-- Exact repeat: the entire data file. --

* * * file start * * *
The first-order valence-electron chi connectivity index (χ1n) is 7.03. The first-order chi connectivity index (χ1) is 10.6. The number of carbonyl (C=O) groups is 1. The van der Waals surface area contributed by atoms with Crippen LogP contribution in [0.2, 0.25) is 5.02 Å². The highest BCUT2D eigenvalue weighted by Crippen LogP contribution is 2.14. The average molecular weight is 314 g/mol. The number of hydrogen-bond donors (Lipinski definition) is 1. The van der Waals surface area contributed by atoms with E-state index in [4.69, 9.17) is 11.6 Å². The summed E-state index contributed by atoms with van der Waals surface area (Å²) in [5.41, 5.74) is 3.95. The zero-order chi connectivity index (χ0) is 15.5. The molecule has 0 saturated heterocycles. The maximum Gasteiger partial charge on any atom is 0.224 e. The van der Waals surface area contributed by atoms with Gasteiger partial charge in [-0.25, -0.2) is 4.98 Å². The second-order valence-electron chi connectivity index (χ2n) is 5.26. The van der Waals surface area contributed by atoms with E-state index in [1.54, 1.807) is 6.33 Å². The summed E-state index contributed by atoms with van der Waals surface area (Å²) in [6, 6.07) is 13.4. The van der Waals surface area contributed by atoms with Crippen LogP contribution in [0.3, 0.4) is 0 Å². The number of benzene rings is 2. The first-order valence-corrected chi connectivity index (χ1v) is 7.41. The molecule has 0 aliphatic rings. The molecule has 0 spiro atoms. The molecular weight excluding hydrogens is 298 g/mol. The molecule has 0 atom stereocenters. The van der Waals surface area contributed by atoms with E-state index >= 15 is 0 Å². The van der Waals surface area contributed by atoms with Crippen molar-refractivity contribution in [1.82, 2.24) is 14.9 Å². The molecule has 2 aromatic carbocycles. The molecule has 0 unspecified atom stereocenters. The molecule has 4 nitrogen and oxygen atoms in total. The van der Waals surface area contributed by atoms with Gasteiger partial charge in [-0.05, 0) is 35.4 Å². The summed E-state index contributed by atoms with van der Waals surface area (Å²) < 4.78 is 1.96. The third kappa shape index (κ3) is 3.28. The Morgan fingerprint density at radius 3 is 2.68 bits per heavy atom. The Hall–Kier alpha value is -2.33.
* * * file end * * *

The first-order valence-electron chi connectivity index (χ1n) is 7.03. The first-order chi connectivity index (χ1) is 10.6. The number of carbonyl (C=O) groups is 1. The van der Waals surface area contributed by atoms with Crippen LogP contribution in [0.2, 0.25) is 5.02 Å². The highest BCUT2D eigenvalue weighted by Crippen LogP contribution is 2.14. The average molecular weight is 314 g/mol. The number of hydrogen-bond donors (Lipinski definition) is 1. The van der Waals surface area contributed by atoms with E-state index in [4.69, 9.17) is 11.6 Å². The summed E-state index contributed by atoms with van der Waals surface area (Å²) in [5.41, 5.74) is 3.95. The zero-order chi connectivity index (χ0) is 15.5. The molecule has 0 saturated heterocycles. The maximum Gasteiger partial charge on any atom is 0.224 e. The van der Waals surface area contributed by atoms with Gasteiger partial charge in [-0.25, -0.2) is 4.98 Å². The second-order valence-electron chi connectivity index (χ2n) is 5.26. The van der Waals surface area contributed by atoms with E-state index in [1.54, 1.807) is 6.33 Å². The summed E-state index contributed by atoms with van der Waals surface area (Å²) in [6, 6.07) is 13.4. The van der Waals surface area contributed by atoms with Crippen LogP contribution in [0.3, 0.4) is 0 Å². The number of benzene rings is 2. The first-order valence-corrected chi connectivity index (χ1v) is 7.41. The molecule has 0 aliphatic rings. The molecule has 0 spiro atoms. The molecular weight excluding hydrogens is 298 g/mol. The molecule has 0 atom stereocenters. The van der Waals surface area contributed by atoms with E-state index >= 15 is 0 Å². The van der Waals surface area contributed by atoms with Crippen molar-refractivity contribution in [1.82, 2.24) is 14.9 Å². The molecule has 2 aromatic carbocycles. The molecule has 0 unspecified atom stereocenters. The molecule has 4 nitrogen and oxygen atoms in total. The van der Waals surface area contributed by atoms with Gasteiger partial charge in [-0.05, 0) is 35.4 Å². The summed E-state index contributed by atoms with van der Waals surface area (Å²) < 4.78 is 1.96. The third kappa shape index (κ3) is 3.28. The Morgan fingerprint density at radius 3 is 2.68 bits per heavy atom. The Hall–Kier alpha value is -2.33.